On Mon, Apr 13, 2009 at 04:03:02PM +0200, Matthias Müller wrote: > I have no netceiver to play with and didn't look at the sources. But > it's nice to see a real world use for IPv6 in consumer hardware (if you > can call the reel boxes consumer hardware, it's probably only for a > limited, but sophisticated market.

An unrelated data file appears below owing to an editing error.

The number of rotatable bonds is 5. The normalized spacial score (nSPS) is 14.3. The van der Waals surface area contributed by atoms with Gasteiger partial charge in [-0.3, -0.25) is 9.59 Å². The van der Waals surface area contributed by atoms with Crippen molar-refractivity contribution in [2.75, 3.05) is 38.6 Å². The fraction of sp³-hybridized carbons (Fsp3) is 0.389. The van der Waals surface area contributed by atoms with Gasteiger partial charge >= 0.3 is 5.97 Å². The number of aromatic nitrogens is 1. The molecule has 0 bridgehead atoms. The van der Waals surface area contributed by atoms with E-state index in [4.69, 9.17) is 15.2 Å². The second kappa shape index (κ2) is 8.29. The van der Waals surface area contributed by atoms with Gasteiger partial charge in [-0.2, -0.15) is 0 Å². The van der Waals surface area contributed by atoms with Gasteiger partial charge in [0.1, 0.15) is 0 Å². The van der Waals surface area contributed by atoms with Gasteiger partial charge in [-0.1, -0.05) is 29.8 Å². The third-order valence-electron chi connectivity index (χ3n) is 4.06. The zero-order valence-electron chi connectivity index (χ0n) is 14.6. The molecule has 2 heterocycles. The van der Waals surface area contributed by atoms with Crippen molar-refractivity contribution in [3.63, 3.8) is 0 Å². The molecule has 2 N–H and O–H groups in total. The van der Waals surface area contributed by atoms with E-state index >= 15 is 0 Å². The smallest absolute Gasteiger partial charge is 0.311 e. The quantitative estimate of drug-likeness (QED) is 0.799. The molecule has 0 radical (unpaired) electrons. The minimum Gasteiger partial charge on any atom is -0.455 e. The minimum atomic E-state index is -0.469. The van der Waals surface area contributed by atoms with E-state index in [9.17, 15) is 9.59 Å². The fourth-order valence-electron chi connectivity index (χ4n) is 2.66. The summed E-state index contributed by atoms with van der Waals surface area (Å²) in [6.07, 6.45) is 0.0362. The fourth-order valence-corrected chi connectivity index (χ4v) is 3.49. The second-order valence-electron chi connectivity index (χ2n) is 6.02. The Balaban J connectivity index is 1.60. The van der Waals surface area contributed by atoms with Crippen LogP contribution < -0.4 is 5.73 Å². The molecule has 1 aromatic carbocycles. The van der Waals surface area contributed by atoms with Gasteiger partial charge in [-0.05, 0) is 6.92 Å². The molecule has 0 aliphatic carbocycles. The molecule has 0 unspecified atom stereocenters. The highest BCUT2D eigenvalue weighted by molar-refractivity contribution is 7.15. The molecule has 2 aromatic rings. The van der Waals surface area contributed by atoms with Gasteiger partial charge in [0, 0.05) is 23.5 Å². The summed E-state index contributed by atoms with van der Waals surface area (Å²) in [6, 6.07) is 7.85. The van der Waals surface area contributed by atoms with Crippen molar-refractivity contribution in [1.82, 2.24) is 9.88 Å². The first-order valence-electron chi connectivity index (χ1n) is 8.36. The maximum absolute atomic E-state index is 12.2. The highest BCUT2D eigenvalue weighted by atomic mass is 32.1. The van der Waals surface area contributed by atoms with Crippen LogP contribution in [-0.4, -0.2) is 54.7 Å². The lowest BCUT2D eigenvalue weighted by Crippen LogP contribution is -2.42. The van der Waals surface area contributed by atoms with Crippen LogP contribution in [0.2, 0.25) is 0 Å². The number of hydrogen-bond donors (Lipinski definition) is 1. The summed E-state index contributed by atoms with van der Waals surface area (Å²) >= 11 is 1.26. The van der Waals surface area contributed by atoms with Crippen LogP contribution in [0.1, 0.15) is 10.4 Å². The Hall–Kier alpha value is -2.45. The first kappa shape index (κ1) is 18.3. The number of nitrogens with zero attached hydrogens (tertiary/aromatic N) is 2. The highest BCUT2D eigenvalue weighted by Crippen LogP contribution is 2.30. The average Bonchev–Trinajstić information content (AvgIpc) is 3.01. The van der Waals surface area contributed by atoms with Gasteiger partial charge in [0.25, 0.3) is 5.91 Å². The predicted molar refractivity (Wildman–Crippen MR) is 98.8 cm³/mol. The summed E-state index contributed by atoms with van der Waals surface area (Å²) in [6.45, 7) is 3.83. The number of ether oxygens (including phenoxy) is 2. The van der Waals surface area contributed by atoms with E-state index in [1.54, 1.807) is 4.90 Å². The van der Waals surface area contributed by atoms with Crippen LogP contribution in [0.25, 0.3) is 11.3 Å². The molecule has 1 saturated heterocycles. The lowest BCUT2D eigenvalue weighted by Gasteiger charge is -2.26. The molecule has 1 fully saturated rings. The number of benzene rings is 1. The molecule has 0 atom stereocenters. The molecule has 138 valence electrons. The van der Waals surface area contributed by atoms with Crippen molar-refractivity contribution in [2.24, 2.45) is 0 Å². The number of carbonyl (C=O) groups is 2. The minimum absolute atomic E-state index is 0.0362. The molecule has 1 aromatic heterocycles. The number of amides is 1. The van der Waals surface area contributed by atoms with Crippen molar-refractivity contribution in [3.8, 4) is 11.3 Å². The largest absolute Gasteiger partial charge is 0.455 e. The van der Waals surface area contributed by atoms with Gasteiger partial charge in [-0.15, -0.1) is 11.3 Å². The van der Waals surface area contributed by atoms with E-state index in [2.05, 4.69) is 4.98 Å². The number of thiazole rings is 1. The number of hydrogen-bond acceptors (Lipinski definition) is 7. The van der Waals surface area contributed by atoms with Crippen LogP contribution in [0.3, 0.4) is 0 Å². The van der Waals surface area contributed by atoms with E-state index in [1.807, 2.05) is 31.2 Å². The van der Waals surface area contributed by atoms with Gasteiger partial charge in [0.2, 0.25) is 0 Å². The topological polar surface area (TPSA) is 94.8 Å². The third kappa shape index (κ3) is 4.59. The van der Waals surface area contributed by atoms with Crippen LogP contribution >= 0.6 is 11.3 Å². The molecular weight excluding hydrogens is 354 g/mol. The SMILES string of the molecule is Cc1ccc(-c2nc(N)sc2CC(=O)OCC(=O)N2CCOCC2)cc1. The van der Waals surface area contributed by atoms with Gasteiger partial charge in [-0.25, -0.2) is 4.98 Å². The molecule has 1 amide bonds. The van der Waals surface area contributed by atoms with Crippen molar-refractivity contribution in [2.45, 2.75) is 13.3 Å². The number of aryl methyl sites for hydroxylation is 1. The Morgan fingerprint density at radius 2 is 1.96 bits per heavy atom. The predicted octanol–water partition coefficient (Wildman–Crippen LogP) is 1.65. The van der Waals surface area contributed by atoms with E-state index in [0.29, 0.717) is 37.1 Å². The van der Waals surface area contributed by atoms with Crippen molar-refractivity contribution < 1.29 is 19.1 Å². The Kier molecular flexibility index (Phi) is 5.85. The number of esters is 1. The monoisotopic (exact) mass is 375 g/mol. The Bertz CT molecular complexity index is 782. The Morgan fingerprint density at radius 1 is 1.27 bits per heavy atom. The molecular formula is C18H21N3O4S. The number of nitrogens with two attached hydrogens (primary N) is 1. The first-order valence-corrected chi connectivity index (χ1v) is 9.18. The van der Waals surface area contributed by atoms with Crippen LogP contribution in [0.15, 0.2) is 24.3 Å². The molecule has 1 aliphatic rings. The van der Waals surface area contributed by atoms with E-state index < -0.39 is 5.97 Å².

The client and the also available standalone NetCeiver should bring it more to the "masses" as the price will be comparable to typical HDTV receivers. > Does it just use a fixed multicast-address to receive the stream and if > yes, how is the communication to the tuner realized? Is this something > reel-specific or could this be used to start a unified streaming-concept > for vdr based on standards (and using IPv6 to avoid all that ugly IPv4 > stuff...) It is a proprietory protocol in the sense as it is no standard. When there are so many IPTV standards to choose from, why make not a new one? ;-) At the time we started, DVB-IPTV was not even named and still I think it is so bloated that it cannot be efficiently used to use cheap hardware as a server. However, our protocol uses standard protocols like MLDv2 just with a different interpretation to make it light-weight and use hardware supported streaming. In the end, one NetCeiver can stream up to 6 full S2-transponders (~40MByte/s), only the zapping time increases a bit... Do that with a PC :p The protocol translates (almost) all DVB specifics to ethernet, so it was no problem to wrap it back to DVB-API. The multicast address is not static but contains all relevant reception parameters. The basic communication only exchanges a few MLDv2-messages (no XML), so it can be processed very fast and also gains from MLDv2-aware switches. Only tuner capabilities and tuning states (SNR, lock, ...) are transmitted regularly in a side band via XML on a specific multicast address. That also allows zero configuration for the client. We will write a "white paper" about the protocol, currently we just don't have enough time... For the client side, the sources will be published as GPL. Currently we use a closed source daemon with a dvb loopback driver in the kernel, but that makes it hard to fully use the tuner virtualization and costs some overhead for small CPUs. Since we already have a native vdr plugin for that, the network code will be then forced to be GPL anyway ;-) -- Georg Acher, ac...@in.tum.de http://www.lrr.in.tum.de/~acher "Oh no, not again !" The bowl of petunias _______________________________________________ vdr mailing list email@example.com http://www.linuxtv.org/cgi-bin/mailman/listinfo/vdr